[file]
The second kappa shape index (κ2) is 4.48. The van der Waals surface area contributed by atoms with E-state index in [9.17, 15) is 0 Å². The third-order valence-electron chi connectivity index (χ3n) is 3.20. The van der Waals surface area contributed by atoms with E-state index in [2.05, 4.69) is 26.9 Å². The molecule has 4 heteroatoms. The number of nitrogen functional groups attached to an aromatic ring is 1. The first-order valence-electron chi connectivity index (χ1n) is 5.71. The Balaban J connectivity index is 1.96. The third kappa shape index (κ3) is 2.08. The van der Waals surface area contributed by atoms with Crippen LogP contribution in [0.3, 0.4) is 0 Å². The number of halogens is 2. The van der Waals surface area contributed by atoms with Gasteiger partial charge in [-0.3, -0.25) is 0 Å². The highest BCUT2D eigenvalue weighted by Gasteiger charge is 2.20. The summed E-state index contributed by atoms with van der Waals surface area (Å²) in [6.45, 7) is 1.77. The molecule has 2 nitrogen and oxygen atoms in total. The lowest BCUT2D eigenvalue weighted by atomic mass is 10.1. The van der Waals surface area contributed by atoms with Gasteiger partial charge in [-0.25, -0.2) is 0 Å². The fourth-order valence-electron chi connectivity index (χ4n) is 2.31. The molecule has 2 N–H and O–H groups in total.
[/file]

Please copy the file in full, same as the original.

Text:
The second kappa shape index (κ2) is 4.48. The van der Waals surface area contributed by atoms with E-state index in [9.17, 15) is 0 Å². The third-order valence-electron chi connectivity index (χ3n) is 3.20. The van der Waals surface area contributed by atoms with E-state index in [2.05, 4.69) is 26.9 Å². The molecule has 4 heteroatoms. The number of nitrogen functional groups attached to an aromatic ring is 1. The first-order valence-electron chi connectivity index (χ1n) is 5.71. The Balaban J connectivity index is 1.96. The third kappa shape index (κ3) is 2.08. The van der Waals surface area contributed by atoms with Crippen LogP contribution in [0.3, 0.4) is 0 Å². The number of halogens is 2. The van der Waals surface area contributed by atoms with Gasteiger partial charge in [-0.3, -0.25) is 0 Å². The highest BCUT2D eigenvalue weighted by Gasteiger charge is 2.20. The summed E-state index contributed by atoms with van der Waals surface area (Å²) in [6.45, 7) is 1.77. The molecule has 2 nitrogen and oxygen atoms in total. The lowest BCUT2D eigenvalue weighted by atomic mass is 10.1. The van der Waals surface area contributed by atoms with Gasteiger partial charge in [-0.25, -0.2) is 0 Å². The fourth-order valence-electron chi connectivity index (χ4n) is 2.31. The molecule has 2 N–H and O–H groups in total.